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Instruments enhance space weather forecasts

Second Lt. Isseyas Mengistu (rear), 1st Lt. Robert Esposito (middle) and Jake Quinn, lay out ionosonde antenna elements on the frozen tundra at Station Nord, Greenland, prior to hoisting them up an 82-foot pole. The men, researchers with the Air Force Research Laboratory's Space Vehicles Directorate, are part of a team working to improve the capability to predict ionosphere-created disturbances in the atmosphere. (U.S. Air Force photo)

Second Lt. Isseyas Mengistu (rear), 1st Lt. Robert Esposito (middle) and Jake Quinn lay out ionosonde antenna elements on the frozen tundra at Station Nord, Greenland, prior to hoisting them up an 82-foot pole. The men, researchers with the Air Force Research Laboratory Space Vehicles Directorate, are part of a team working to improve the capability to predict ionosphere-created disturbances in the atmosphere. (U.S. Air Force photo)

KIRTLAND AIR FORCE BASE, N.M. (AFPN) -- Improving the prediction of ionospheric-created disturbances is the aim behind two weeks of digging through 3 feet of snow, ice and slush in the tundra of Greenland by four members of the Air Force Research Laboratory Space Vehicles Directorate, with assistance from Danish personnel. 

Ionospheric-created disturbances disrupt radar and global positioning systems as well as satellite and high frequency communications. 

Following three and a half years of negotiations with the Danish government, the group of researchers serving with the organization's Battlespace Environment Division, Hanscom Air Force Base, Mass., received approval last year to install equipment measuring the different properties of the ionosphere at Station Nord, a military outpost located in the far northeast portion of the giant isle. 

"Installing the equipment was a challenge due to the harsh environment where there was snow on top of ice on top of frozen ground. Our team spent a lot of time wading in slush," said Todd Pedersen, research physicist, AFRL's Space Vehicles Directorate. "We needed to dig 4 to 5 feet down in the hardened ground to anchor the equipment." 

In the polar region, located above the Arctic Circle, instabilities in the ionosphere create structuring of sunlight-produced plasma, which causes significant effects on radio wave transmissions. Similar in form to cumulus clouds, but not visible to the naked eye, these disruptions drift away from the direction of the sun across the polar cap. For the past 20 plus years, the Air Force has conducted ionospheric research at Danish Meteorological Institute sites in western Greenland, and also since the mid-1990s at a civilian facility at Svalbard, a group of islands belonging to the Kingdom of Norway, situated between the Scandinavian nation and the North Pole. 

Both stations have provided real-time data to the Air Force Weather Agency at Offutt AFB, Neb., but the bulk of the information has been returned months later to the Hanscom AFB-based team. In addition, forecast capabilities at the two locations have experienced a gap in coverage as the ionospheric turbulence moves at 500 meters per second across the polar cap, becoming fully developed by the time it reaches Thule Air Base, the U.S. installation in northwest Greenland. To bridge the lapse, placing instrumentation at Station Nord served as the optimum option.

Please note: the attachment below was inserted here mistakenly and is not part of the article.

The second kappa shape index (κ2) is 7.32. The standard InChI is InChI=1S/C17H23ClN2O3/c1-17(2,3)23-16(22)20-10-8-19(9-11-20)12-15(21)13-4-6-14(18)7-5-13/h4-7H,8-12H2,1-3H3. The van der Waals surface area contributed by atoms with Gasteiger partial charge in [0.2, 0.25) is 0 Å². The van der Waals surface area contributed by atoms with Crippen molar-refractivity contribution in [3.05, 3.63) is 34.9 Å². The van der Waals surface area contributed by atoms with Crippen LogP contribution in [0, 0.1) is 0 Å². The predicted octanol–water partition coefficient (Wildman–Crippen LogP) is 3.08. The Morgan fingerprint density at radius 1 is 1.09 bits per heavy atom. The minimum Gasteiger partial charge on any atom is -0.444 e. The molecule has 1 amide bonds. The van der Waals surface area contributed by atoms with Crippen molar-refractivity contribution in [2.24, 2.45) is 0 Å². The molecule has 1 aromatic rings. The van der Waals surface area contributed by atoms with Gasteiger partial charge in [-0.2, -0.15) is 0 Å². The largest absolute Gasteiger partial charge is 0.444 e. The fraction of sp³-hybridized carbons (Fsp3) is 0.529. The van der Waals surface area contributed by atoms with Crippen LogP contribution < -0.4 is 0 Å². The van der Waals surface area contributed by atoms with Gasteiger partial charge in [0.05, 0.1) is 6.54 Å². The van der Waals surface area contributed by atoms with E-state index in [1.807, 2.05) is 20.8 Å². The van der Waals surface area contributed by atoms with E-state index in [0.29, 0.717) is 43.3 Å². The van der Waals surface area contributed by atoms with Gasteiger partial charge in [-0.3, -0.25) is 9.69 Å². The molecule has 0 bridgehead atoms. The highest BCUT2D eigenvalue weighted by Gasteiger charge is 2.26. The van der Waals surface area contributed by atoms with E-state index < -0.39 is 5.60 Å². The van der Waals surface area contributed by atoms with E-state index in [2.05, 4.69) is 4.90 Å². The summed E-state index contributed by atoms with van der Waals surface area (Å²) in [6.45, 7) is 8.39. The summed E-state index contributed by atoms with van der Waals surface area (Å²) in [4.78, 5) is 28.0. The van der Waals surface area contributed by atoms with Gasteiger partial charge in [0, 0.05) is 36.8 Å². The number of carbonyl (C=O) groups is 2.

"With the new instruments, we can observe the forces creating the disturbances, as well as how they evolve and we can also observe their impacts on systems such as GPS and radar," said Dr. Pedersen. "We hope to be able to take the data to forecast the creation of ionospheric disturbances." 

In July the four-person Air Force contingent arrived at Station Nord aboard a Danish Air Force C-130 aircraft. During the next 14 days, the AFRL scientists installed five instruments including an approximately 82 feet by 200 feet ionosonde transmit antenna, capable of determining ionospheric density profiles; an all-sky imager for viewing aurora and ionospheric plasma clouds; and three other systems employed to identify ionospheric scintillation through fluctuations in the strength of radio signals transmitted by various satellites such as GPS. 

Researchers expect the exterior sensors to produce data for one year at a time, and believe the equipment's output can be extended another 48 months with annual maintenance. Meanwhile, the Station Nord site crew, comprised of five Danish military members, manages the instrument suite, which compiles short summaries, comprised primarily of text with occasional imagery, of ionospheric disruptions every 15 minutes. 

"Data from Station Nord will allow us to solve the scientific challenges and forecast space weather impacts on a variety of civilian and military systems," said Dr. Pedersen. "The remote geographical location creates an unbroken chain of measurements across the polar cap that allows ionospheric disturbances to be tracked from start to finish in this region."

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